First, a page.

Narges Mohammadi's letter to Javid Rahman: The human rights situation in Iran is dire

Iran’s authorities convicted Narges of several trumped-up offences in connection with her human rights work and sentenced her to many years in prison, charging her with “spreading propaganda against the system.”

Iranian rights defender Narges Mohammadi penned an open letter addressed to United Nations Special Rapporteur Javid Rahman and described the human rights situation in Iran as "dire".

This imprisoned civil activist wrote that a number of cultural and teachers 'rights activists are pressured by security clauses, and at the same time a number of labor activists are also imprisoned in solitary confinement.

Narges Mohammadi pointed out that imprisonment in solitary confinement and denial of contact with family are the hallmarks of "white torture" against civil activists, urging Javid Rahman to take effective measures in this regard.

In recent months, with increasing trade and livelihood protests by teachers and workers, a number of trade unionists have been detained and imprisoned in Iran.

Narges Mohammadi wrote in her letter: "Suppression of independent civil institutions is one of the goals of the Islamic Republic in order to disintegrate civil society and prevent people from achieving democracy, which is one of the violations of human rights.”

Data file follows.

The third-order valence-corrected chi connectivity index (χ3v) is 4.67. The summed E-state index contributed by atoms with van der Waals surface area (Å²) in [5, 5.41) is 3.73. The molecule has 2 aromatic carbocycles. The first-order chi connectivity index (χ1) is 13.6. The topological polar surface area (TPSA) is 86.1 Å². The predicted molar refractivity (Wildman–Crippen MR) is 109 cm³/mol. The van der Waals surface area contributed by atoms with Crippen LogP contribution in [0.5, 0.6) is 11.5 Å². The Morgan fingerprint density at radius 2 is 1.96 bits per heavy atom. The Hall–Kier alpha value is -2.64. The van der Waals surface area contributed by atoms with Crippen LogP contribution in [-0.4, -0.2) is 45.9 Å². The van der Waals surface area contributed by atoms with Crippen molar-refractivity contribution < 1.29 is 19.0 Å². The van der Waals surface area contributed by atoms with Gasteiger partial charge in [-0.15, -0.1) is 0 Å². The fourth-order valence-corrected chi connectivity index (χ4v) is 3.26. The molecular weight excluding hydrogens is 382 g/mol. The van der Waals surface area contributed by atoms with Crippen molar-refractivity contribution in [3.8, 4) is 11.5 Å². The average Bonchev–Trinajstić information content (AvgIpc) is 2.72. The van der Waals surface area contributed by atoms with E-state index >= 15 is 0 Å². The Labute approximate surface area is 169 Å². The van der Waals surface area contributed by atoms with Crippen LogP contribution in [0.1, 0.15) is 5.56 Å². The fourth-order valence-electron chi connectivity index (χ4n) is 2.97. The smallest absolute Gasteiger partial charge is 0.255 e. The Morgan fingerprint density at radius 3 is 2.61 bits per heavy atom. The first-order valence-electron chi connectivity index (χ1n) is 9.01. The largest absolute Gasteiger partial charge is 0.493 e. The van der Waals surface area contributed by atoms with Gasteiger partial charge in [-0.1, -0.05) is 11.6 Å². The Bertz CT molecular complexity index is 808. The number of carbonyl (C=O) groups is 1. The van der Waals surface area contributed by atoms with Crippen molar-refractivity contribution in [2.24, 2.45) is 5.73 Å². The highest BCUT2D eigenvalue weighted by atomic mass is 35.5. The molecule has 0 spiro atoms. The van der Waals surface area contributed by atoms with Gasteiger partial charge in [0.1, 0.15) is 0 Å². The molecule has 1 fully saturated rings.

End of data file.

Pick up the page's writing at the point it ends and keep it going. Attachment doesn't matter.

In her letter, the human rights activist also stressed that the protest movements and civil struggles of the Iranian people are aimed at a democratic transition from religious tyranny, and that these struggles need to empower people through the organization of civil society.

Mohammadi urged Javid Rahman to prevent the suppression of independent civil institutions by pressuring the Islamic Republic and to support civil institutions and activists in this field to achieve democracy in Iran.

Narges Mohammadi wrote this letter under the circumstances that she is serving her sentence in Qarchak (also Gharchak) women's prison.

Iran’s authorities convicted Narges of several trumped-up offences in connection with her human rights work and sentenced her to 16 years in prison in 2016. She was finally released from prison in 2020 after tens of thousands of people called for her release.

But she was once again sentenced to over 10 years in prison and 154 lashes in April 2022, and charged with “spreading propaganda against the system”.

According to Amnesty International, Iran’s rights defenders face incredible danger. Prisoners in Gharchak, where Narges is imprisoned, have reported overflowing sewage, putting prisoners at risk of disease. Despite this, Narges doesn’t give up. She keeps fighting for human rights, even in prison. She needs you to keep fighting too.

“We must again show Iran that the world is watching and that we won’t stay silent in the face of injustice,” Amnesty says.